Structural color is caused by the interaction of light with structures of nanoscale periodic structure, with geometries on the order of magnitude of visible light wavelengths. Light that encounters these minute structures is subject to optical phenomena including thin film interference, multilayer interference, diffraction grating effects, photonic crystal effects, and light scattering. These phenomena lead to selective reflection of particular light wavelengths through constructive and destructive interference. This type of coloration is quite different from what we may deem electronic absorption color; that is, color derived from the selective absorption of discrete wavelengths of the visible spectrum by electrons temporarily promoted to higher energy orbitals. Unlike electronic absorption coloration, structural color is not a material property, but is rather a function of a material’s geometry.
Color in Nature
The brilliant hues found in the feathers of the peacock are the result of periodic arrangement of melanin rods and air spaces in a two-dimensional photonic structure. Light waves reflected by this structure are selectively reinforced and cancelled, ultimately producing what our eyes perceive as a single predominant color. By simply varying the geometric periodicity of these melanin structures, the perceived color is dramatically shifted. If these feathers were finely ground, the periodicity of their nanostructure would be lost and an essentially colorless powder would remain. Such examples of structural color are found throughout the natural world, from insect exoskeletons to opal gemstones.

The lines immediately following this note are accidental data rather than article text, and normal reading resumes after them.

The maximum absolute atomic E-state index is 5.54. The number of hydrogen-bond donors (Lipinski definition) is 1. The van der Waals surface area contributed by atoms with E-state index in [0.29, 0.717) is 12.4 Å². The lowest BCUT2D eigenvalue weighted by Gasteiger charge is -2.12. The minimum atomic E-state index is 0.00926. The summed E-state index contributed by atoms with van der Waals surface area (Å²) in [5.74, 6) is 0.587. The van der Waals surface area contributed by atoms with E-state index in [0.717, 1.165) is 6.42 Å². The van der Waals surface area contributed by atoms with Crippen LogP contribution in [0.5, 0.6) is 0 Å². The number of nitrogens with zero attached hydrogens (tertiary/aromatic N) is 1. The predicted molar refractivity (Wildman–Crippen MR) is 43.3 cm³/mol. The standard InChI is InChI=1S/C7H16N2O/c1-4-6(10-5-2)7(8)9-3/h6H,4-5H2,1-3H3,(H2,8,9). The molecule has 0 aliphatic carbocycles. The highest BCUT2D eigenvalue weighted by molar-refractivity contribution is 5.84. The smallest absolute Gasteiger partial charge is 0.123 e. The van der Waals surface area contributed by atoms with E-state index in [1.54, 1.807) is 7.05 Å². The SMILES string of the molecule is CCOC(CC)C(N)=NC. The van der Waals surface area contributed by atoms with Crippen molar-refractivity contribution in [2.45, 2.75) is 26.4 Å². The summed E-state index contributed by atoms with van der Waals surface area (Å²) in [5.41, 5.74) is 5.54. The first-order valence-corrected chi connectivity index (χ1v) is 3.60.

Structural color has been studied since the time of Newton and Hooke, who observed structural solor in soap bubbles, films of oil and bird feathers. Our modern understanding of light as a propogating wave allows us to understand why Newton observed all the visible colors, as well as dark black colored regions, upon the surface of the oil films. When light waves propagate in phase with adjacent waves, they reinforce one another; conversely, when they are 90o out of phase, they cancel each other. Light waves slightly out of phase are partially cancelled. With this in mind, one can readily understand why waves of light of a given wavelength travelling through a film and reflecting from its inner surface may emerge in phase, partially out of phase, or completely out of phase with light beams being reflected from the outer film surface.
Polymer Thin Films
A polymer thin film of appropriate thickness may display structural color, independant of the polymer’s intrinsic electronic absorption color. Light striking a thin film reflects from the film surfaces and penetrates through the film and reflects from the underlying substrate. The hues of these films shift according to Bragg’s Law, in which the optical path length distance, d, is a function of film thickness and index of refraction. Based upon d, light emerging from the film posesses a particular phase that may constructively or destructively interfere with an adjacent beam of light being reflected at the air-film interface. By varying the speed at which thin films are spun onto substrates, it is possible to control film thickness and film color.